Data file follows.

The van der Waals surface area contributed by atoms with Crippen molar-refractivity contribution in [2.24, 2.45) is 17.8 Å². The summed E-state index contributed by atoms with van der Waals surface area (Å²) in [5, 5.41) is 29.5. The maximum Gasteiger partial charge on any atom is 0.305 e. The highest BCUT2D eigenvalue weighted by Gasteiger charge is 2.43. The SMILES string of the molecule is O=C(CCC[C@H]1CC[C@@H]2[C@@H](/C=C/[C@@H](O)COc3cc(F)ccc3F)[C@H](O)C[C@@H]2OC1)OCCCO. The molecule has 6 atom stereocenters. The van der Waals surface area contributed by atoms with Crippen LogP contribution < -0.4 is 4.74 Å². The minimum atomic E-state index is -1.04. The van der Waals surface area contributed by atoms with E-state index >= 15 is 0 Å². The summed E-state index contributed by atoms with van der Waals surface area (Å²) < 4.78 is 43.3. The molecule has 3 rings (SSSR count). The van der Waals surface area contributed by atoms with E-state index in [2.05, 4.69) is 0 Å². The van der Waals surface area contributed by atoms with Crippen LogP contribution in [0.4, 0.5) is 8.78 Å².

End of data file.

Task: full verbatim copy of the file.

The van der Waals surface area contributed by atoms with Crippen molar-refractivity contribution in [2.24, 2.45) is 17.8 Å². The summed E-state index contributed by atoms with van der Waals surface area (Å²) in [5, 5.41) is 29.5. The maximum Gasteiger partial charge on any atom is 0.305 e. The highest BCUT2D eigenvalue weighted by Gasteiger charge is 2.43. The SMILES string of the molecule is O=C(CCC[C@H]1CC[C@@H]2[C@@H](/C=C/[C@@H](O)COc3cc(F)ccc3F)[C@H](O)C[C@@H]2OC1)OCCCO. The molecule has 6 atom stereocenters. The van der Waals surface area contributed by atoms with Crippen LogP contribution < -0.4 is 4.74 Å². The minimum atomic E-state index is -1.04. The van der Waals surface area contributed by atoms with E-state index >= 15 is 0 Å². The summed E-state index contributed by atoms with van der Waals surface area (Å²) < 4.78 is 43.3. The molecule has 3 rings (SSSR count). The van der Waals surface area contributed by atoms with E-state index in [2.05, 4.69) is 0 Å². The van der Waals surface area contributed by atoms with Crippen LogP contribution in [0.4, 0.5) is 8.78 Å².